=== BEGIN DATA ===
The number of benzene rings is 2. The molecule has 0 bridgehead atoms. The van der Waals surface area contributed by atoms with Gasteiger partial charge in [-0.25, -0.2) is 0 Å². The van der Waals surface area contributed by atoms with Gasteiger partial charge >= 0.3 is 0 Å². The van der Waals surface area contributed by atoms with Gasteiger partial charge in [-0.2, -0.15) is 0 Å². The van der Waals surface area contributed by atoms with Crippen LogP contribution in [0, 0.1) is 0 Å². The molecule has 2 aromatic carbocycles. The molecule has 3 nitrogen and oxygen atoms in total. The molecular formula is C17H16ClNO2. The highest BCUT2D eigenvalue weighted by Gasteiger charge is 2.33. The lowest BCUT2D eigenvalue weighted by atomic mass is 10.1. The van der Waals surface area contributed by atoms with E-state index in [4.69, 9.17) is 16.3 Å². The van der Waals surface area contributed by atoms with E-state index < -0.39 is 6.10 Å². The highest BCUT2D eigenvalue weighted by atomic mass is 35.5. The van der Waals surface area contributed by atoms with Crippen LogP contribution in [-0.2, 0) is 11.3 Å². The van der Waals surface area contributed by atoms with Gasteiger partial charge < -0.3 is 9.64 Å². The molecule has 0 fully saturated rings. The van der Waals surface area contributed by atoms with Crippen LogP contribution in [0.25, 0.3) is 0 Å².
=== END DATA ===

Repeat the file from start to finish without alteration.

The number of benzene rings is 2. The molecule has 0 bridgehead atoms. The van der Waals surface area contributed by atoms with Gasteiger partial charge in [-0.25, -0.2) is 0 Å². The van der Waals surface area contributed by atoms with Gasteiger partial charge >= 0.3 is 0 Å². The van der Waals surface area contributed by atoms with Gasteiger partial charge in [-0.2, -0.15) is 0 Å². The van der Waals surface area contributed by atoms with Crippen LogP contribution in [0, 0.1) is 0 Å². The molecule has 2 aromatic carbocycles. The molecule has 3 nitrogen and oxygen atoms in total. The molecular formula is C17H16ClNO2. The highest BCUT2D eigenvalue weighted by Gasteiger charge is 2.33. The lowest BCUT2D eigenvalue weighted by atomic mass is 10.1. The van der Waals surface area contributed by atoms with E-state index in [4.69, 9.17) is 16.3 Å². The van der Waals surface area contributed by atoms with E-state index < -0.39 is 6.10 Å². The highest BCUT2D eigenvalue weighted by atomic mass is 35.5. The van der Waals surface area contributed by atoms with Crippen LogP contribution in [-0.2, 0) is 11.3 Å². The van der Waals surface area contributed by atoms with Gasteiger partial charge < -0.3 is 9.64 Å². The molecule has 0 fully saturated rings. The van der Waals surface area contributed by atoms with Crippen LogP contribution in [0.25, 0.3) is 0 Å².